Exposure to Wood Smoke, HPV Infection, and Genetic Susceptibility for Cervical Neoplasia Among Women in Colombia

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Abstract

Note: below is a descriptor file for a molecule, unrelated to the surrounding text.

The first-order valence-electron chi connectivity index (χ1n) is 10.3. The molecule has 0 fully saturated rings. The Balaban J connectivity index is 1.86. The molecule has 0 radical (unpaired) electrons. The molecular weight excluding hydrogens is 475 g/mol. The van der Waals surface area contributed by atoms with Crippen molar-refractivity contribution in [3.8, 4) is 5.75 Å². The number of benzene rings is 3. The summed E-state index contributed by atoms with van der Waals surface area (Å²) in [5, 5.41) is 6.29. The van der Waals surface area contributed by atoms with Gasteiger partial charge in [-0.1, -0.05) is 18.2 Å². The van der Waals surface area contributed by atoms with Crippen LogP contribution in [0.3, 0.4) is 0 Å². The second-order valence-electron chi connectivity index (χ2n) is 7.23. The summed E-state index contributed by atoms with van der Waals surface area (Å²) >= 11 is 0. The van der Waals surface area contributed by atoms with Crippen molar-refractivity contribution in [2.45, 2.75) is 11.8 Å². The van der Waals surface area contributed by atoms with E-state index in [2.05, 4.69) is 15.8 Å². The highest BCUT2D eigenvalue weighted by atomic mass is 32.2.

Cervical cancer is the second leading cause of death from cancer among women in Colombia (16/100,000). Infection with high-risk human papillomavirus (HPV) plays a major role in the etiology of high-grade squamous intraepithelial lesions (HSILs). Exposure to chemical agents may be a cofactor for tumor induction, and individual genetic differences in the metabolism of these chemical agents may affect the susceptibility of individuals towards the development of HSIL. In this case-control study, a total of 91 cases with HSIL and 92 healthy controls, frequency-matched by age and place of origin, were recruited, and their frequencies of CYP2E1, GSTM1, and GSTT1 polymorphism were determined. We then evaluated the association of these polymorphisms, by themselves and in combination with wood smoke exposure and HPV-infection status, with the risk of HSIL. The results indicate that GSTM1 and GSTT1 polymorphism were not associated with HSIL, although a small increase in risk was observed for individuals who were GSTT1 null (OR = 1.4, 95% CI = 0.57-3.44). Contrary to other investigations, the c2/c2 variant of the CYP2E1 gene was associated with a significant increase in risk after adjusting for wood smoke exposure (OR = 6.3, 95% CI = 1.10-36.38) or wood smoke exposure and HPV-infection status (OR = 10.7, 95% CI = 1.76-65.58). Wood smoke exposure also increased the risk of HSIL among CYP2E1 c2/c2 HPV-positive women (OR = 3.3, CI = 0.50-22.50); however, the increase did not achieve statistical significance. Our study provides tantalizing evidence that genetic differences in the metabolism of wood smoke carcinogens, particularly metabolism by CYP2E1, may confer susceptibility for HSIL development. Further investigations with larger populations will be needed to confirm this association, which may provide important information for improving cervical cancer prevention programs.

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